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The party crashers: Turmoil in the White House

Michaele and Tareq Salahi, a couple from Northern Virginia, are at the center of a controversy after they gained admission, uninvited, to a White House state dinner on Nov. 24, 2009.

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The Pentagon official's eagerness to assist the Salahis is evident in subsequent e-mails. She expressed confidence about getting the couple into an "Arrival Ceremony" for Indian Prime Minister Manmohan Singh, though she didn't give up on delivering the dinner. At 11 a.m. on Nov. 23, Tareq wrote Jones asking, "Do you know what time we would need to be there?" Later that afternoon, Jones replied that she had no tickets to the dinner, but assured the couple, "they do have your information in the event that extra tickets become available."

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At 8:46 on the morning of the dinner, Jones sent an e-mail to Tareq explaining that bad weather had forced the closing of the arrival ceremony. "They are having a very small one inside the WH very limited space," she wrote. "I am still working on tickets for tonight's dinner."

"It is clear that there was misunderstanding about the arrival ceremony," said Stephen Best, the couple's attorney, with the Dewey & LeBoeuf law firm. "It was always understood by the Salahis that the arrival ceremony was part and parcel to the state dinner and at no point do the e-mails do anything to dispel this misunderstanding."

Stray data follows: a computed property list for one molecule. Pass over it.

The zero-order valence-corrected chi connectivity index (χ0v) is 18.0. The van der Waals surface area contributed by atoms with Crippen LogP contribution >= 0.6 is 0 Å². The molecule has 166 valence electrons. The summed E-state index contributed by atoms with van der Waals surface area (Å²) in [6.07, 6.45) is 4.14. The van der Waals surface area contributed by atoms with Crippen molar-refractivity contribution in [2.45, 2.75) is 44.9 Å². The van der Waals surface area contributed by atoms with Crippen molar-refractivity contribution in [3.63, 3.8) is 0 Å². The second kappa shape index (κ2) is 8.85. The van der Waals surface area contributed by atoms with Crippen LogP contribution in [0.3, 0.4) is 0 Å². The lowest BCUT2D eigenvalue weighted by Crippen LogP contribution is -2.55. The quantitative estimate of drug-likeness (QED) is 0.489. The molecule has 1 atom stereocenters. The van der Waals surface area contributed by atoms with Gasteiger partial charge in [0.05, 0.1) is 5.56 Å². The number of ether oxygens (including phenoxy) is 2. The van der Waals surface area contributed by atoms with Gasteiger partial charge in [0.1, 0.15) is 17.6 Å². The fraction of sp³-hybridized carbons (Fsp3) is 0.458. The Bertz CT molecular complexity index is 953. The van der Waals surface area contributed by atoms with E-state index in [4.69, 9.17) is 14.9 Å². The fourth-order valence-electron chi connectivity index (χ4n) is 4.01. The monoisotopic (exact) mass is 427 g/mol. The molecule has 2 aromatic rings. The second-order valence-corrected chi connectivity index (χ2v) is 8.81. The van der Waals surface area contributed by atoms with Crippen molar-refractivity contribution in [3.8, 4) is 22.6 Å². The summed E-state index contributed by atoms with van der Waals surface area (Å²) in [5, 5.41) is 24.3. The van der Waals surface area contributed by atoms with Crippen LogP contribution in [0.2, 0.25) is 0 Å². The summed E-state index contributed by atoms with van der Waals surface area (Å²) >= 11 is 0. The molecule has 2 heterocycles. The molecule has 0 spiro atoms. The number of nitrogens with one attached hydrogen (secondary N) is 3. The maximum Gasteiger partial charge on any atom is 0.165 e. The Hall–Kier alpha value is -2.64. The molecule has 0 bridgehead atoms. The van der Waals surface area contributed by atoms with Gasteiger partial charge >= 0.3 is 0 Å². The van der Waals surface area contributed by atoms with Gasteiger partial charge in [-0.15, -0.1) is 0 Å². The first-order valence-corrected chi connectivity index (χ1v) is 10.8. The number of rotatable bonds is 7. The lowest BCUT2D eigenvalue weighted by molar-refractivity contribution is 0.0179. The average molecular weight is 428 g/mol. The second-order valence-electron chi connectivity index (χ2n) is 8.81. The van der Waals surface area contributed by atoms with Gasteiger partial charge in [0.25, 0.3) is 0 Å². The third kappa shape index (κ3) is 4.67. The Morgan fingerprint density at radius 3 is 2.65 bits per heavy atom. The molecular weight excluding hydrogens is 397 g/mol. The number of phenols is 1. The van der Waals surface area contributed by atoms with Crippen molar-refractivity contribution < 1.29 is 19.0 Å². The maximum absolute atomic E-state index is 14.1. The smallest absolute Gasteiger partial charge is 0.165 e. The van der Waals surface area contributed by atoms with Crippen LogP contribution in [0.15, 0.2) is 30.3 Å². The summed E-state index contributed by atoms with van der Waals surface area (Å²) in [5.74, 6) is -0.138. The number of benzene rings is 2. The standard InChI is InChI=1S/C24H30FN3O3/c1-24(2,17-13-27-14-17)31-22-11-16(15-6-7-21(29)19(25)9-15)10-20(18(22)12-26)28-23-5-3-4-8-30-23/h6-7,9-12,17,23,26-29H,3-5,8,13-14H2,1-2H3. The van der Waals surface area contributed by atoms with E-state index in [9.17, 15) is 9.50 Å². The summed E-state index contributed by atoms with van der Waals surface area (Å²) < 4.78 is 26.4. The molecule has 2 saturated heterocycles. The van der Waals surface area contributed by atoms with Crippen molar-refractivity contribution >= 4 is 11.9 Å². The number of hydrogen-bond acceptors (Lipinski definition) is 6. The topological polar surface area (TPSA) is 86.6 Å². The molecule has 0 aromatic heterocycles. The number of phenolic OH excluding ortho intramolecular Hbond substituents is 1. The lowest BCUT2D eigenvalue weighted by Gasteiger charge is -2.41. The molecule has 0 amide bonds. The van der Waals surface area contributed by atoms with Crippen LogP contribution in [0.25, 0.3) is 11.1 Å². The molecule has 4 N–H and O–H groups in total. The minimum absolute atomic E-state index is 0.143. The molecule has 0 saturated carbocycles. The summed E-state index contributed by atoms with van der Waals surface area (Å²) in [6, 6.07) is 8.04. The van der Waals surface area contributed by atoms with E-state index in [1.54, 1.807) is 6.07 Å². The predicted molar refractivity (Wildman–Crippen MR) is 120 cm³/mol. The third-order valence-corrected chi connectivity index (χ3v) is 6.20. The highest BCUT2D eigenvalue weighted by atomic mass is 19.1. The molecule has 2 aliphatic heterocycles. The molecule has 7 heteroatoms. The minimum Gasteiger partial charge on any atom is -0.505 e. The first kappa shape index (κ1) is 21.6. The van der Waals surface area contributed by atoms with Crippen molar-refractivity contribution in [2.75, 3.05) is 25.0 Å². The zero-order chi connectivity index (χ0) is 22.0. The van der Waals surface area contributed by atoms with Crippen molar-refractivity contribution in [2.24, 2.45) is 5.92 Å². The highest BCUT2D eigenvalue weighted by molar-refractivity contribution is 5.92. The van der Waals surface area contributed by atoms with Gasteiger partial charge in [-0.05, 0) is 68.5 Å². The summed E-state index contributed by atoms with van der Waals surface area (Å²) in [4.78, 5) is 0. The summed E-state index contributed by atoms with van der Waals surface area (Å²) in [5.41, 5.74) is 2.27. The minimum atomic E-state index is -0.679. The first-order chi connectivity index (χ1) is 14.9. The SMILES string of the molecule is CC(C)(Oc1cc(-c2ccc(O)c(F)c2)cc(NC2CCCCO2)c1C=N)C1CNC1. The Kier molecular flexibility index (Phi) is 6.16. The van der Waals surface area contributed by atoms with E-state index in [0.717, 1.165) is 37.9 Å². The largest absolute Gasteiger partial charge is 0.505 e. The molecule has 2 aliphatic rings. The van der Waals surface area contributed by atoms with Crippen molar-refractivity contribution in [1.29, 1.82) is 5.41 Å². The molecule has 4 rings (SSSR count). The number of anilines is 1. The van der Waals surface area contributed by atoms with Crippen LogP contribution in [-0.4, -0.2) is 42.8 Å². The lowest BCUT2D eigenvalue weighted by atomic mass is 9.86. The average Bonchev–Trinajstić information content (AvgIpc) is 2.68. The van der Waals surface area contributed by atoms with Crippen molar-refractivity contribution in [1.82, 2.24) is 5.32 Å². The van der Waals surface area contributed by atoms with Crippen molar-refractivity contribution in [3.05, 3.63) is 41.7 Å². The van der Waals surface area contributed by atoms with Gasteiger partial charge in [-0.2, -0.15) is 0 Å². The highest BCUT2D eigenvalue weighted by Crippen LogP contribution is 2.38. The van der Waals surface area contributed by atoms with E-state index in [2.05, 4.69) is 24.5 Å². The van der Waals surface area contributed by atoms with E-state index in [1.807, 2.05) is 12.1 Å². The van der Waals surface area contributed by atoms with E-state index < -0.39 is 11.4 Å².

At 10 a.m., a black stretch Lincoln Navigator SUV chartered from Royale Coach and Limousine arrived to pick up the Salahis at their Virginia home. A few hours later, the Salahis finally boarded the SUV, where the driver, J.C. Mitchell, asked the couple if they "had everything they needed," Mitchell recalled in an interview.

The driver then took them to the Erwin Gomez salon at around 1:30, parked nearby and waited.

The couple, followed by an entourage of television cameras shooting for the Bravo reality show, made a grand entrance to the Georgetown salon. The appointment -- a makeup, blow-out and sari-fitting session -- lasted six hours and cost $230.42.

Michaele fluttered around the salon and pecked Gomez six times before taking a chair. When the stylist asked her how she scored the coveted invite, she exclaimed, "I'm just so blessed."

Members of the Homeland Security Committee would like to know what else she said at the salon and, according to committee staff, held conference calls on Dec. 11 and 15 with B. Robert Okun, vice president of NBC Universal, which owns Bravo, to discuss seeing roughly four hours of footage shot of the Salahis on Nov. 24. According to committee staffers, the video could be viewed as early as Tuesday.

"We're declining comment because it's an ongoing investigation," said Cameron Blanchard, a spokeswoman for NBC Universal who oversees communications for Bravo.

Abby Greensfelder, the owner of Half Yard Productions, said the couple unequivocally portrayed themselves as state dinner invitees.

"We took them at their word and filmed their preparations for the event," said Greensfelder. "Half Yard Productions had no part in planning their presence at the event."

At around 6 p.m., the Salahis and five members of a camera crew from Half Yard Productions got into the limo, which remained parked in front of the salon as they shot about a half-hour of footage. At that point it had come to all the passengers' knowledge, according to Mitchell, that they might not have their invitation.


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